BOSTON — Officials from the broad coalition of Massachusetts law enforcement leaders who have endorsed the Work and Family Mobility Act (WFMA) gathered at 32BJ SEIU’s union hall in Boston today to voice their support for the driver’s license law, which is now before the voters on Ballot Question Four. A yes vote would preserve the law and allow qualified drivers, regardless of immigration status, to pass a road test, buy insurance, obtain a license, and legally drive in Massachusetts
“This law increases the number of drivers being properly trained, tested and insured, and I am proud to urge voters to support it with a Yes vote,” said Middlesex District Attorney Marian Ryan. “As tracked by AAA and noted by many in our communities, crashes and fatalities on our roads have risen dramatically since the pandemic. Several states that have passed similar laws have seen a significant reduction in the number of hit and run crashes, among many other safety benefits,”
“Whether we’re taking a trip to work, dropping our kids off at school, or picking up groceries, we want all drivers to be tested, licensed and insured, for the benefit of all of us on the road,” said Norfolk County Sheriff Patrick W. McDermott. “I am proud to stand with my fellow sheriffs and with District Attorneys, police chiefs, and so many other public safety experts across Massachusetts to say I support the Work and Family Mobility Act, to make Massachusetts’ roads safer for all of us.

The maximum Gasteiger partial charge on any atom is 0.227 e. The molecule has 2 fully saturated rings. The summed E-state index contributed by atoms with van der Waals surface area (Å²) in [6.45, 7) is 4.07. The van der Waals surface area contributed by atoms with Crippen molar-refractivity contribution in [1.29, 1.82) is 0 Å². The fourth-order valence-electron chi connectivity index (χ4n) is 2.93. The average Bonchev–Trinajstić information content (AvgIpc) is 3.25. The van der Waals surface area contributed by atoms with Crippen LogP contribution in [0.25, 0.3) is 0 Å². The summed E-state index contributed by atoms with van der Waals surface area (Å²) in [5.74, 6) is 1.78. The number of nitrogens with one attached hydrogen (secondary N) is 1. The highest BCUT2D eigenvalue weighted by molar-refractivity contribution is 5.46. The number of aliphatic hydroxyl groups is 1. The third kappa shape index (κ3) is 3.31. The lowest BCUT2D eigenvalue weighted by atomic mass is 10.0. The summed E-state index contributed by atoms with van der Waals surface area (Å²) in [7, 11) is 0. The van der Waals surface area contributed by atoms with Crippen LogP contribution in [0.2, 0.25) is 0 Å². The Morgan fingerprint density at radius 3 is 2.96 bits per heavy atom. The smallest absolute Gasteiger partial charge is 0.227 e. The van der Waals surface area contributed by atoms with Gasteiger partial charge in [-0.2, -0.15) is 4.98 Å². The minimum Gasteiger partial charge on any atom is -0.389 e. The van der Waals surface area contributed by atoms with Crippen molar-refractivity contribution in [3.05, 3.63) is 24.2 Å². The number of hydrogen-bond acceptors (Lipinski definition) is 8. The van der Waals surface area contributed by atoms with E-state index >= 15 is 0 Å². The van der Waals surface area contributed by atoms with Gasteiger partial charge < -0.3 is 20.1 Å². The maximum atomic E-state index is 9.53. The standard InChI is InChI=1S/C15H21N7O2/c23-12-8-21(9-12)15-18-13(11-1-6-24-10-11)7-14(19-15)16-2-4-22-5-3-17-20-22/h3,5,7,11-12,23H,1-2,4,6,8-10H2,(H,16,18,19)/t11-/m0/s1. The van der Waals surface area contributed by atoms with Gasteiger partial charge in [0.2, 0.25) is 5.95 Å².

As Sheriff McDermott noted, the Work and Family Mobility Act was endorsed by a majority of his fellow Massachusetts sheriffs, as well as by most Massachusetts District Attorneys and all the police chiefs in the Massachusetts Major Cities Chief of Police Association.
“This law has to do with improving road safety for everyone by allowing immigrants without status to follow our state motor vehicle laws, just like they do in Connecticut, New York, Vermont and 13 other states,” said Roy Vasque, President of the Massachusetts Major Cities Chief of Police Association, with several other city chiefs standing behind him. “It makes my life simpler, as well, because I know that when one of our police officers needs to stop a driver, there’s an increased likelihood the driver will have a proper form of identification, they’ll have auto insurance, and they won’t panic about a simple traffic incident.”
Overwhelmingly passed by 75% of the Massachusetts Legislature in June, the Work and Family Mobility Act is similar to laws passed in 17 other states. After enacting their laws, states from Connecticut to California enjoyed drops in hit-and-run accidents, and states like New Mexico and Utah measured massive drops in uninsured driving.
With over 175,000 members in 12 states and Washington DC, including 20,000 in Rhode Island and Massachusetts, 32BJ is the largest building service workers union in the country.